The Ideal Employee

By Adam Turteltaub

Let me describe a type of employee for you. This person is:

  • Able to stick to their principles even under extreme pressure
  • Comfortable with a certain degree of non-conformity
  • Someone who values justice over loyalty
  • Willing to make personal sacrifices for a greater good
  • Aware of the consequences of his or her actions

Sounds like a pretty good employee, right? It’s a description of a kind of soul who would do the right thing even when it is difficult.

These attributes were cited in a recent article in The Washington Post about whistleblowers.  Contrary to what some believe, whistleblowers are not greedy, traitorous rats, or out for themselves.  In fact, the research indicates that they are pretty much the opposite of someone who is out for him or herself.  They are focused on the greater good, no matter what the potential personal cost.

It’s good that they’re not out for themselves.  As I’ve noted on this blog, the numbers aren’t very good for potential whistleblowers.  In fact, they’re horrible.

And that’s fundamentally not fair either to them or the idea of identifying wrongdoing.

Sadly, though, that’s not going to change.  There seems to be a deep reservoir of distrust with humans of people who go against the group, stand up for their beliefs, defend what’s right and won’t be swayed.  That’s why we in compliance have to continue to do what we have:  encourage them to come forward internally, make sure that they are listened to and protect them from retaliation.  And sometimes, we need to remind the rest of the world, that there is a greater virtue in coming forward with an issue than remaining silent.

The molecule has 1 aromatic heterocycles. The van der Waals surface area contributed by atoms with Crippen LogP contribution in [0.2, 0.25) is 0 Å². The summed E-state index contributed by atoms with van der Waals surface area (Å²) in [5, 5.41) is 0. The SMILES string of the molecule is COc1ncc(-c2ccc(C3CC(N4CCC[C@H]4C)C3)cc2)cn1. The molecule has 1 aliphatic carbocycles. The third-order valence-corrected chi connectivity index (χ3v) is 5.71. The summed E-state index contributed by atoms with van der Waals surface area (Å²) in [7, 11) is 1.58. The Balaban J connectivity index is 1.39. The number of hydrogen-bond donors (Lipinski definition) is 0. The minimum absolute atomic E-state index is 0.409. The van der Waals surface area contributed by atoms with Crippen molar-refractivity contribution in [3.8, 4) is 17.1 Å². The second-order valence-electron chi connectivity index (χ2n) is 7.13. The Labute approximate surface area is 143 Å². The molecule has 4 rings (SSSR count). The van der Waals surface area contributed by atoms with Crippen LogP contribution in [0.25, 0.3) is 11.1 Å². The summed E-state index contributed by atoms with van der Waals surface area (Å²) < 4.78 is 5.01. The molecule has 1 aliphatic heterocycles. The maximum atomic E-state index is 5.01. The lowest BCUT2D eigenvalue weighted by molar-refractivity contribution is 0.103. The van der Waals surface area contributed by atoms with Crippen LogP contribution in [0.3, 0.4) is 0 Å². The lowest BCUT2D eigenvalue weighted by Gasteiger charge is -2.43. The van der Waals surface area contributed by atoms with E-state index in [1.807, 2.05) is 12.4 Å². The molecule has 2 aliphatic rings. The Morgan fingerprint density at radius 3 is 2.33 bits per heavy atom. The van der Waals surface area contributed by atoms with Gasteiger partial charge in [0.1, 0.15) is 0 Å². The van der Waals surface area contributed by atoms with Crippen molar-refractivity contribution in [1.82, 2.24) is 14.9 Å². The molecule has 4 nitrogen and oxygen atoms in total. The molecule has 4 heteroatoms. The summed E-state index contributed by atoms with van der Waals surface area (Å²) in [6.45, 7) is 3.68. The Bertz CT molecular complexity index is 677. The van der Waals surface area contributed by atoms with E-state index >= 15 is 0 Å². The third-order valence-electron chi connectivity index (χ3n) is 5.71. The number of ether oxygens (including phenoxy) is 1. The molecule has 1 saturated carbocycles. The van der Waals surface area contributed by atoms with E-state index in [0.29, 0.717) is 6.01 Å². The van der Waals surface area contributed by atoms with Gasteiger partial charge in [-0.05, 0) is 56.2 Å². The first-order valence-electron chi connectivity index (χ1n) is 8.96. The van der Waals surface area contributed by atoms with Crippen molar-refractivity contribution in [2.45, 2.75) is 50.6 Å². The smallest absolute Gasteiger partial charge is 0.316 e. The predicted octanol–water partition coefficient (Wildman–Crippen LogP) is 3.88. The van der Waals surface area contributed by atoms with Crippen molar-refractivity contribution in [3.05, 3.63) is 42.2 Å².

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  1. Good Afternoon Adam – very nice post today. you are correct – for some it is very hard to stand up against wrongdoing, especially when folks are afraid of retaliation. But when they are doing it for the greater good, centered in their purpose and mission, it is the correct thing to do.

  2. Adam a great reminder to those of who work in compliance to support those who are willing to raise concerns. I wonder if the label “Whistleblower” is unhelpful and makes others think they are calling attention to themselves rather than to the issue?

  3. Thanks John and Jeanette for your comments. Good points. It’s a tough road to follow, and while I think that maybe a term other than “whistleblower” may help, we’ll still be running against a basic human instinct not to go against the group.

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